Hepatitis A

Colorado Hepatitis A Outbreak Report

Starting in November 2018, El Paso County Public Health has been working with the Colorado Department of Public Health and Environment (CDPHE) to investigate an outbreak of hepatitis A with cases in El Paso, Pueblo and Fremont counties.

Although the source of the outbreak has not yet been determined, the majority of cases in El Paso County have several common factors including homelessness and the use of street drugs. Other high risk factors for hepatitis A infection include living with someone who has hepatitis A and traveling to countries that have higher rates of hepatitis A.

In response to the hepatitis A outbreak, El Paso County Public Health is:

  • Conducting an extensive investigation to identify close contacts of the cases. Public Health is proactively providing hepatitis A vaccine to those identified contacts at no cost to the individuals.

  • Offering free hepatitis A vaccines through mobile outreach teams and locations serving individuals who are at high risk for being infected with the disease including homeless shelters, hospital emergency departments, criminal justice centers and substance use treatment facilities

  • Providing health education and guidance to retail food establishments for food handlers

Please contact us at (719) 578-3199 if you have any questions or concerns.

What is hepatitis A?

Hepatitis A virus is a liver infection that can be prevented with a safe, effective vaccine. It is highly contagious and can cause liver disease lasting a few weeks to a serious illness lasting months.

How is hepatitis A spread?

Hepatitis A usually spreads when a person puts something in his or her mouth (body part, object, food, or drink) that is contaminated with the feces (poop) of an infected person. It also spreads through close personal contact with an infected person such as through sex, caring for someone who is ill or living with someone who has hepatitis A.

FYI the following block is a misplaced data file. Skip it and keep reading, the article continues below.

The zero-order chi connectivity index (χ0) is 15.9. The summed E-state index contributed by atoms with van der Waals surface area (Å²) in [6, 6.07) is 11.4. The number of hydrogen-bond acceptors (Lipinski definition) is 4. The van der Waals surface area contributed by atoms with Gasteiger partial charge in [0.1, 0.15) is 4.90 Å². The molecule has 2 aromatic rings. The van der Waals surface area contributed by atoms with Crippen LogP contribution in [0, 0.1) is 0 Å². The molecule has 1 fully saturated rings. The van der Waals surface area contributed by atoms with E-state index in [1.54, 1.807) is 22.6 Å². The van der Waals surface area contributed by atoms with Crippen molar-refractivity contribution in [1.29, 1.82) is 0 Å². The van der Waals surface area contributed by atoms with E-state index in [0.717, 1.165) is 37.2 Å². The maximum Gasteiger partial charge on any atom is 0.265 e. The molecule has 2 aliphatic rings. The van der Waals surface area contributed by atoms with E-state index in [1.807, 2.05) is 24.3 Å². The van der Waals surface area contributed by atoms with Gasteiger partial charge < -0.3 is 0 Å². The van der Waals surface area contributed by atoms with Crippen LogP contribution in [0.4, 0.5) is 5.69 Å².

Who is most at risk for getting hepatitis A?

Anyone can get hepatitis A, however, these groups are at the highest risk and are encouraged to get a hepatitis A vaccination:

  • People who are transient or experiencing homelessness
  • People who use injection and non-injection street drugs
  • Men who have sexual contact with men
  • People who live with or have sex with someone who has hepatitis A
  • People with chronic liver diseases, such as cirrhosis, hepatitis B or hepatitis C
  • People who are traveling to countries that have higher rates of hepatitis A
  • Family members or caregivers of a recent adoptee from countries where hepatitis A is common

What are the symptoms of hepatitis A?

Not all people infected with hepatitis A will experience illness. If symptoms develop, they can range from moderate to severe and may include:

  • fever
  • loss of appetite
  • tiredness
  • muscle aches
  • nausea
  • occasional diarrhea
  • upper right abdominal pain
  • dark urine (like cola or strong tea)
  • light colored stools
  • jaundice (a yellow color to the skin or whites of the eyes)

Is hepatitis A treatable?

People experiencing the symptoms associated with hepatitis A should see their medical provider. Most people who get hepatitis A recover completely and don’t have lasting liver damage. Treatment includes rest, fluids, and good nutrition. Severe cases may need to be hospitalized.

How can hepatitis A be prevented?

  • Get vaccinated against hepatitis A.
  • Wash hands after using the restroom and before eating or preparing meals for yourself or others
  • Use your own towels, toothbrushes, and eating utensils
  • Do not have sex with someone who has hepatitis A
  • Do not share food, drinks, drugs, or smokes with other people
  • If you think you may have hepatitis A, see your medical provider
  • If you have hepatitis A, please cooperate with your local public health to help protect others